UFCW said Stop Shop workers from Locals 328, 371, 919, 1445 and 1459 walked off their jobs on Thursday after the union and the supermarket chain, part of Ahold Delhaize USA, failed to reach an agreement on a new contract after weeks of negotiations since mid-January.
Chief among the workers’ concerns, UFCW said, are proposals by Stop Shop that would hike employees’ contribution for health care coverage, reduce monthly pension benefits and raise wages only slightly for part-time employees. The union also criticized the retailer’s efforts to add more self-checkout stations in stores as a threat to jobs.
“Instead of a contract that recognizes the value and hard work that our members provide every day, Stop Shop has only proposed drastic and unreasonable cuts to health care benefits and take home pay, while replacing real customer service with more serve-yourself checkout machines,” the five UFCW locals said in a statement. “The hard-working men and women at over 240 stores in Connecticut, Massachusetts and Rhode Island are standing together to tell Stop Shop that it is time to do the right thing. The men and women who make Stop Shop a success have earned and deserve affordable health care, a good wage, and the ability to retire with dignity. They have earned and deserve a good job that allows them to do what they do best: provide the very best customer service for New England communities.”
Stop Shop on Thursday expressed disappointment with the union’s strike decision and noted that it “has proposed a good and reasonable offer” to the five UFCW locals. Contingency plans are in place to “minimize disruption,” the Quincy, Mass.-based chain said.
“Given that negotiations with assistance of the federal mediators are continuing, we are disappointed that the UFCW chose to order a work stoppage in an attempt to disrupt service at our stores,” Stop Shop said in a statement. “Additionally, this morning the company made several suggestions to the federal mediators to encourage further bargaining. The mediators gave those proposals to the locals late in the morning. The locals provided no counterproposals to the mediators and simply stated they were proceeding with their plans.”
Stop Shop said its proposal includes across-the-board pay raises for all associates, including no pay cuts; continued “gold level” health care benefits for eligible employees; and increased company contributions to the UFCW’s defined benefit pension fund for current full- and vested part-time workers. According to the company, the health benefits cost “a fraction of what employees at other retail companies pay” and continue “already unusually low deductibles,” while the pension contribution represents “a rare benefit in the New England food retail industry.”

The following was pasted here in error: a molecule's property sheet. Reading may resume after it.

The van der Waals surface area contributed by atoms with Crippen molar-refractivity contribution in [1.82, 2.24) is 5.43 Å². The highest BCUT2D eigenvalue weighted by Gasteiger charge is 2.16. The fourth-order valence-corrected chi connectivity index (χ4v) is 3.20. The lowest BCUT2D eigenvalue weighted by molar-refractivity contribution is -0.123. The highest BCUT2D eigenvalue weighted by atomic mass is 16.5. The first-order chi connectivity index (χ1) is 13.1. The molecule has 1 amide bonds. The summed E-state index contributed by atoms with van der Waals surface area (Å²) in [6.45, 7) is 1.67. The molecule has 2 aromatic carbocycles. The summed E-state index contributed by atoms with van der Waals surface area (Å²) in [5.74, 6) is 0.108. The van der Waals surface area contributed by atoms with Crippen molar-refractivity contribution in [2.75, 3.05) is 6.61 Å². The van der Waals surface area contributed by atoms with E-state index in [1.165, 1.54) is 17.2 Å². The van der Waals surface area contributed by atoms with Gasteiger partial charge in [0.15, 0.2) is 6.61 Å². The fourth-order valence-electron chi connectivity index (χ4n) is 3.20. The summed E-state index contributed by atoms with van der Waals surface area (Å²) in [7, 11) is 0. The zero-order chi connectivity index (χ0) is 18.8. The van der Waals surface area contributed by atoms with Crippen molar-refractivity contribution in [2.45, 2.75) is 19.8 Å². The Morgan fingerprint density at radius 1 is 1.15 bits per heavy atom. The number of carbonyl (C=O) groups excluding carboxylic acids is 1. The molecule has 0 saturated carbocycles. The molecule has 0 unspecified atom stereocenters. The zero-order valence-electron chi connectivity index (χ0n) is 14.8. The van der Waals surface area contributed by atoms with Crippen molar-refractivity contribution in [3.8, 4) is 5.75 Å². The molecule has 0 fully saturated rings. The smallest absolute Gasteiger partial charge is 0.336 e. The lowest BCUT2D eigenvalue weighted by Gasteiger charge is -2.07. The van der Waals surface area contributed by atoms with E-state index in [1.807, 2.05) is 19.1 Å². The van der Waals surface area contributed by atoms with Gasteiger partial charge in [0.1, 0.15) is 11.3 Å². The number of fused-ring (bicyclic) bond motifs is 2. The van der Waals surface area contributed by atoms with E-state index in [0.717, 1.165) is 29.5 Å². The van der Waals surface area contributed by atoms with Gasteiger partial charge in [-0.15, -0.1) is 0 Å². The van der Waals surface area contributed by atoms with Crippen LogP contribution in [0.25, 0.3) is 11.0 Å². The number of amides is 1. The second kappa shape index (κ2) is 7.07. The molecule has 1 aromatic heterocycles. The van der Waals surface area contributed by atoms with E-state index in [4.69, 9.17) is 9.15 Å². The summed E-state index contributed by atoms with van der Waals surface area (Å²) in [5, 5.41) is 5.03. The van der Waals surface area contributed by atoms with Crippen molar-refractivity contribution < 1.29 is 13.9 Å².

UFCW described the Stop Shop offer as “drastic cuts.” The union said the company’s proposal would require the average full-time employee to pay over three years another $893 and the average part-time employee with employee-only coverage to pay over three yearfs another $603 in weekly health care premiums. In addition, the retailer’s offer would reduce the monthly pension benefit for many newly hired full-time employees by 32%, and many part-time employees would get an average general wage increase of less than 2%, UFCW reported.
“What Stop Shop workers don’t deserve, and what no one who works hard in New England deserves, are unreasonable cuts while the company they work so hard for makes billions of dollars in profits,” the UFCW locals stated. “That is wrong, and it sends a terrible message to every customer who truly depends on our Stop Shop cashiers, stockers, bakers, deli clerks and butchers.”
Stop Shop said that in negotiations earlier this month the company had improved its previous “final offer” and proposed new three-year collective bargaining agreements that provide overall pay and benefits “better than most of our competitors,” along with improvements for store employees.
“In contrast to the company’s proposal, which is better than most recent UFCW contract settlements and responsive to heavy non-union competition, the unions proposed a contract that would increase the company’s costs. This would make our company less competitive in the mostly non-union New England food retail marketplace,” Stop Shop said. “Stop Shop remains ready and available to meet with the union locals at any time. We are committed to good faith bargaining and hope to reach new contracts as quickly as possible that both recognize and reward the great work of our associates and enable Stop Shop to compete effectively in the rapidly changing New England grocery market.”